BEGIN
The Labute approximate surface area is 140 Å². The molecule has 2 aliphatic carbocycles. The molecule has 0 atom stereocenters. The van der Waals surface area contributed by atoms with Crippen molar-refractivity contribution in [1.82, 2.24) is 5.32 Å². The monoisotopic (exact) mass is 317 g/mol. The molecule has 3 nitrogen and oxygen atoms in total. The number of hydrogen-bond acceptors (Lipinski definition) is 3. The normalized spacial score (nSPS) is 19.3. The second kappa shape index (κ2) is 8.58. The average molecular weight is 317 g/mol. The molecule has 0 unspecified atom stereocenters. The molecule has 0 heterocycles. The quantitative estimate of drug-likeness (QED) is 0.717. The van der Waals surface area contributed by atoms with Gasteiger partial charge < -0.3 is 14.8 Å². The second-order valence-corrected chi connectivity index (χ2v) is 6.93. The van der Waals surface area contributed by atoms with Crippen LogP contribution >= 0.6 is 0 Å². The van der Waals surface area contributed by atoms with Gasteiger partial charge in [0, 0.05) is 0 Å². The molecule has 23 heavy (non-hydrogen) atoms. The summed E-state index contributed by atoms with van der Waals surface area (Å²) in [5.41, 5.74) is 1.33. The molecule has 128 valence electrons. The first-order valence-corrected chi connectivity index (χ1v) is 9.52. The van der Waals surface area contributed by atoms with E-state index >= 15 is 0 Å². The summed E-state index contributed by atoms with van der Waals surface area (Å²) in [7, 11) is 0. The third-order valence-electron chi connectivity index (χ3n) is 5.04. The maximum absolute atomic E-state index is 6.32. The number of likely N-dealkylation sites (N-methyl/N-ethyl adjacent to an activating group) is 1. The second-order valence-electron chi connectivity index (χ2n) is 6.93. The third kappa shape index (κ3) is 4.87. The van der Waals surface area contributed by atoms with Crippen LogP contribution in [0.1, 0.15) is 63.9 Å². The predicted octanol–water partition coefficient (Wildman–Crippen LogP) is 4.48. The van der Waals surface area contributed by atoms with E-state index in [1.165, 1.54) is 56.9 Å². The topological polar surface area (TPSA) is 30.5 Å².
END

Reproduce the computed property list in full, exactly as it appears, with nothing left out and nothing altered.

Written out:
The Labute approximate surface area is 140 Å². The molecule has 2 aliphatic carbocycles. The molecule has 0 atom stereocenters. The van der Waals surface area contributed by atoms with Crippen molar-refractivity contribution in [1.82, 2.24) is 5.32 Å². The monoisotopic (exact) mass is 317 g/mol. The molecule has 3 nitrogen and oxygen atoms in total. The number of hydrogen-bond acceptors (Lipinski definition) is 3. The normalized spacial score (nSPS) is 19.3. The second kappa shape index (κ2) is 8.58. The average molecular weight is 317 g/mol. The molecule has 0 unspecified atom stereocenters. The molecule has 0 heterocycles. The quantitative estimate of drug-likeness (QED) is 0.717. The van der Waals surface area contributed by atoms with Gasteiger partial charge < -0.3 is 14.8 Å². The second-order valence-corrected chi connectivity index (χ2v) is 6.93. The van der Waals surface area contributed by atoms with Crippen LogP contribution >= 0.6 is 0 Å². The van der Waals surface area contributed by atoms with Gasteiger partial charge in [0, 0.05) is 0 Å². The molecule has 23 heavy (non-hydrogen) atoms. The summed E-state index contributed by atoms with van der Waals surface area (Å²) in [5.41, 5.74) is 1.33. The molecule has 128 valence electrons. The first-order valence-corrected chi connectivity index (χ1v) is 9.52. The van der Waals surface area contributed by atoms with E-state index >= 15 is 0 Å². The summed E-state index contributed by atoms with van der Waals surface area (Å²) in [7, 11) is 0. The third-order valence-electron chi connectivity index (χ3n) is 5.04. The maximum absolute atomic E-state index is 6.32. The number of likely N-dealkylation sites (N-methyl/N-ethyl adjacent to an activating group) is 1. The second-order valence-electron chi connectivity index (χ2n) is 6.93. The third kappa shape index (κ3) is 4.87. The van der Waals surface area contributed by atoms with Crippen LogP contribution in [0.1, 0.15) is 63.9 Å². The predicted octanol–water partition coefficient (Wildman–Crippen LogP) is 4.48. The van der Waals surface area contributed by atoms with E-state index in [1.165, 1.54) is 56.9 Å². The topological polar surface area (TPSA) is 30.5 Å².